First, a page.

He is Singapore’s first and only world champion in the martial art of Brazilian jiu-jitsu (BJJ).
But Amos Chua is also quiet and reserved like any other 15-year-old — at least until the topic of turning professional comes up.
“Since I started in BJJ, it’s been my dream to be world champion in all belts,” said the white belt holder. “I just wish I can train every day from nine to nine, that’s my dream.”
“Just train full time, just train as my career,” he repeated, animatedly.
Chua took the first step towards his goal after emerging top of his light featherweight, 16-year-old belt category at the World Jiu-Jitsu Championship held in California, U.S. last month.
He was the only Singaporean competing at what is the globe’s foremost BJJ contest.
Standing at 1.7m tall, Chua overcame three taller, larger opponents en route to first place. He weighed in at 58.5kg in a division with an upper limit of 64kg.
This was his third competition — and third gold medal — after the Bangkok Open in late 2012 and the Pan-American Championship earlier this year.
To top it off, Chua was introduced to BJJ only at the start of last year. His coach, Takeo Tani, agreed that he was “special”.
“Amos has a winner’s mindset, regardless of who his opponents are,” said the Brazilian-Japanese, who holds a black belt in BJJ.
Takeo, himself a world champion in 2007, believes his protégé has what it takes to achieve his dream — if placed in the right environment.
“He needs to train often with the best, like (those) at the world championships,” maintained the 27-year-old.
Chua is heeding his mentor’s advice. The grade ten student at The Learning Sanctuary, an American-curriculum private school, hopes to attend university in the States, where he can roll at the highest level of his sport — and then fight professionally.
The younger of two brothers refuses to consider an alternative career to BJJ.
“I’m going to be a pro fighter,” Chua told Yahoo! Singapore. “It’s good to have a backup plan, but I don’t want to be negative. I want to always be positive in my mind… that I’m going to be the best.”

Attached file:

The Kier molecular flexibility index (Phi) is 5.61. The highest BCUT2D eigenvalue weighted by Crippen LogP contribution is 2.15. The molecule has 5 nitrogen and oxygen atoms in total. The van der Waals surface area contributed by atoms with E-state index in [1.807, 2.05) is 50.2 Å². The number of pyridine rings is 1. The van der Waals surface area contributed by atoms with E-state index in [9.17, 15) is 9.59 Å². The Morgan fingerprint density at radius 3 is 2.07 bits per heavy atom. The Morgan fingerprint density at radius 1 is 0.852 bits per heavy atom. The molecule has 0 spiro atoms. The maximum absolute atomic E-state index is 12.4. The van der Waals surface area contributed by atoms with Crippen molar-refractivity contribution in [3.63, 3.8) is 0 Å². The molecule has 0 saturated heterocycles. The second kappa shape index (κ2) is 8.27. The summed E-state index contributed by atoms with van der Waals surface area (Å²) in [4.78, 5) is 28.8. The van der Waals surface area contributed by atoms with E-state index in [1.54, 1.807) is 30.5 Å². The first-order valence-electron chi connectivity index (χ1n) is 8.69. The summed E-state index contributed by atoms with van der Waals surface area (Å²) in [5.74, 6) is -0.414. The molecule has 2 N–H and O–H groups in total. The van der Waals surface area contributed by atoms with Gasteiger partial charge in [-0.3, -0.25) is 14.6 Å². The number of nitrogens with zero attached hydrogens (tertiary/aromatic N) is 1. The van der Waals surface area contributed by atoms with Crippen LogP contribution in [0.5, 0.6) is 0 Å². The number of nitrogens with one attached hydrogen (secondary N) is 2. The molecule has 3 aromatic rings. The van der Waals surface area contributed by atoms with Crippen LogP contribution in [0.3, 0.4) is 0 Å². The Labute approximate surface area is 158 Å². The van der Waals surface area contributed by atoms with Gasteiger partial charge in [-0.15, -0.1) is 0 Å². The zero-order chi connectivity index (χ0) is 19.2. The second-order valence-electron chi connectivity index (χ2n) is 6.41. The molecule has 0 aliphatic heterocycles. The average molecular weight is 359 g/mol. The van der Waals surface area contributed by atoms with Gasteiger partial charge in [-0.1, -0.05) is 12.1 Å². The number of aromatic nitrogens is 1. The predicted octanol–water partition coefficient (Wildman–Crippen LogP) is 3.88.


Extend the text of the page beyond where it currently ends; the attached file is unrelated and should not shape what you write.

‘Not about the belt’
His father, Rodney Chua, is supportive of his son’s ambitions, provided he completes his studies.
In fact, it was the 50-year-old who signed the youngster up with Evolve Mixed Martial Arts academy two years ago, and helped stoke his passion for combat sport.
The director of an I.T. firm didn’t bat an eyelid when his son dived headfirst into BJJ, taking to the mats to train twice a day.
Chua’s dedication and natural talent quickly impressed his first “professor”, Takeo.
“He was the best at Evolve for his age and level of experience,” observed Takeo, who has since left Evolve, with Chua following suit. “In fact, he did extremely well compared to most adults at his level, and even with some adults at higher belts.”
When asked what hooked him onto the grappling artform, Chua explained: “BJJ is very technical. It’s brain more than brawn… almost like human chess.”
But the sport also seems to have instilled more than just ground fighting smarts in the boy.
Despite having reached the zenith of his entry-level white belt ranking, Chua remains patient about stepping up to a blue belt.
“I will get promoted when the time is right and when my professor says I’m ready,” he said. “It’s not about the belt. A belt is just to hold your gi.”
And yet this is a gi (Japanese for uniform) worn by a teenager still on the cusp of completing puberty. Will everything change in years to come?
Let things take their course, said the father.
Young Amos Chua, on the other hand, swiftly passed from reticence to confidence in a few words: “I will never change my mind about BJJ.”